Myths of the Norsemen From the Eddas and Sagas

Page: 106

Still north, until he met a stretching wall

Barring his way, and in the wall a grate.

Then he dismounted, and drew tight the girths,

On the smooth ice, of Sleipnir, Odin’s horse,

And made him leap the grate, and came within.”

Balder Dead (Matthew Arnold).

Riding onward, Hermod came at last to Hel’s banqueting-hall, where he found Balder, pale and dejected, lying upon a couch, his wife Nanna beside him, gazing fixedly at a beaker of mead, which apparently he had no heart to quaff.

The Condition of Balder’s Release

In vain Hermod informed his brother that he had come to redeem him; Balder shook his head sadly, saying that he knew he must remain in his cheerless abode until the last day should come, but he implored Hermod to take Nanna back with him, as the home of the shades was no place for such a bright and beautiful creature. But when Nanna heard this request she clung more closely to her husband’s side, vowing that nothing would ever induce her to part from him, and that she would stay with him for ever, even in Nifl-heim.

The long night was spent in close conversation, ere Hermod sought Hel and implored her to release Balder. The churlish goddess listened in silence to his request, [211]and declared finally that she would allow her victim to depart provided that all things animate and inanimate would show their sorrow for his loss by shedding tears.

“Come then! if Balder was so dear beloved,

And this is true, and such a loss is Heaven’s—

Hear, how to Heaven may Balder be restored.

Show me through all the world the signs of grief!

Fails but one thing to grieve, here Balder stops!

Let all that lives and moves upon the earth

Weep him, and all that is without life weep;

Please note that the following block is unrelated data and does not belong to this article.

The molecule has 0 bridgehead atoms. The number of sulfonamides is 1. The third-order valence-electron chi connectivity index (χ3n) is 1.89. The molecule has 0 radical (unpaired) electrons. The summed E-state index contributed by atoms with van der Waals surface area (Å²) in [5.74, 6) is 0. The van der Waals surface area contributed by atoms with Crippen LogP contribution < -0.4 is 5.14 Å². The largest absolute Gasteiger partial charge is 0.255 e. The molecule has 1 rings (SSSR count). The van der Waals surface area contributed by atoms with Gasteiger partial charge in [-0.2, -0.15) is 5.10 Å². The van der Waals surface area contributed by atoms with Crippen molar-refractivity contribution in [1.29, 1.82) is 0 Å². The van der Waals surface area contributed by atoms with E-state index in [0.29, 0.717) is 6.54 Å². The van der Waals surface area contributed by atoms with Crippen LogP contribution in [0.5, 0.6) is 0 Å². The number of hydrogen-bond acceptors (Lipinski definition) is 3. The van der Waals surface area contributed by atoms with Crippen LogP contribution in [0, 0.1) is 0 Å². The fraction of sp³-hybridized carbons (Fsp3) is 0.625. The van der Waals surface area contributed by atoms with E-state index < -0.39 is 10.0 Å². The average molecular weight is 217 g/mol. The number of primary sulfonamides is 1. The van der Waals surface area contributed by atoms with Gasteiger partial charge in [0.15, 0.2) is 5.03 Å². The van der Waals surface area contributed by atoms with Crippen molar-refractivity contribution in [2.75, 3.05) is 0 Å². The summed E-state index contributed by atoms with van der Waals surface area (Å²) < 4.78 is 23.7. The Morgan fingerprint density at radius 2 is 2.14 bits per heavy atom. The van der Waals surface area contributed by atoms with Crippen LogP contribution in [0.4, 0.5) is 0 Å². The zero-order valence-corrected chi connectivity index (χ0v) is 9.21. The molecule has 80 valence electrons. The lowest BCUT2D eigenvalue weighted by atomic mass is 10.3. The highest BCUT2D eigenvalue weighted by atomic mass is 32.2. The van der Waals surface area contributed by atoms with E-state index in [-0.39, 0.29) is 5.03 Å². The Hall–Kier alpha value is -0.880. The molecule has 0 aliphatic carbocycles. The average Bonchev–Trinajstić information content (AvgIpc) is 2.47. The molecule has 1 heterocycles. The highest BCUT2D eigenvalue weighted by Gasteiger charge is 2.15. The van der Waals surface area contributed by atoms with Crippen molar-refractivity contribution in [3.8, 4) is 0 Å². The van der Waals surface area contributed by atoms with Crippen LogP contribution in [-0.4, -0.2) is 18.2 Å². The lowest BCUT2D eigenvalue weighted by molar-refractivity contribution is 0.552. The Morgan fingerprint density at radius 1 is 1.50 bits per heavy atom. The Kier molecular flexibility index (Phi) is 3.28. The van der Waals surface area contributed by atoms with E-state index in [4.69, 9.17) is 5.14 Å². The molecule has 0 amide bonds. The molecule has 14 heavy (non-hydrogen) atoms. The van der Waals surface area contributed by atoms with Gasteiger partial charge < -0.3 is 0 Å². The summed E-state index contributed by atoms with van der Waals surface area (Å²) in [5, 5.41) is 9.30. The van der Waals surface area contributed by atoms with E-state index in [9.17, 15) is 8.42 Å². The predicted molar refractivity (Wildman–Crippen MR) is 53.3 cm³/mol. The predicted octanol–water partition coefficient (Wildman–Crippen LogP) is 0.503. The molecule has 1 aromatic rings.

Let Gods, men, brutes, beweep him; plants and stones.

So shall I know the lost was dear indeed,

And bend my heart, and give him back to Heaven.”

Balder Dead (Matthew Arnold).

This answer was full of encouragement, for all Nature mourned the loss of Balder, and surely there was nothing in all creation which would withhold the tribute of a tear. So Hermod cheerfully made his way out of Hel’s dark realm, carrying with him the ring Draupnir, which Balder sent back to Odin, an embroidered carpet from Nanna for Frigga, and a ring for Fulla.

The Return of Hermod

The assembled gods crowded anxiously round Hermod as soon as he returned, and when he had delivered his messages and gifts, the Æsir sent heralds to every part of the world to bid all things animate and inanimate weep for Balder.

“Go quickly forth through all the world, and pray

All living and unliving things to weep

Balder, if haply he may thus be won!”

Balder Dead (Matthew Arnold).

North, South, East and West rode the heralds, and as they passed tears fell from every plant and tree, so [212]that the ground was saturated with moisture, and metals and stones, despite their hard hearts, wept too.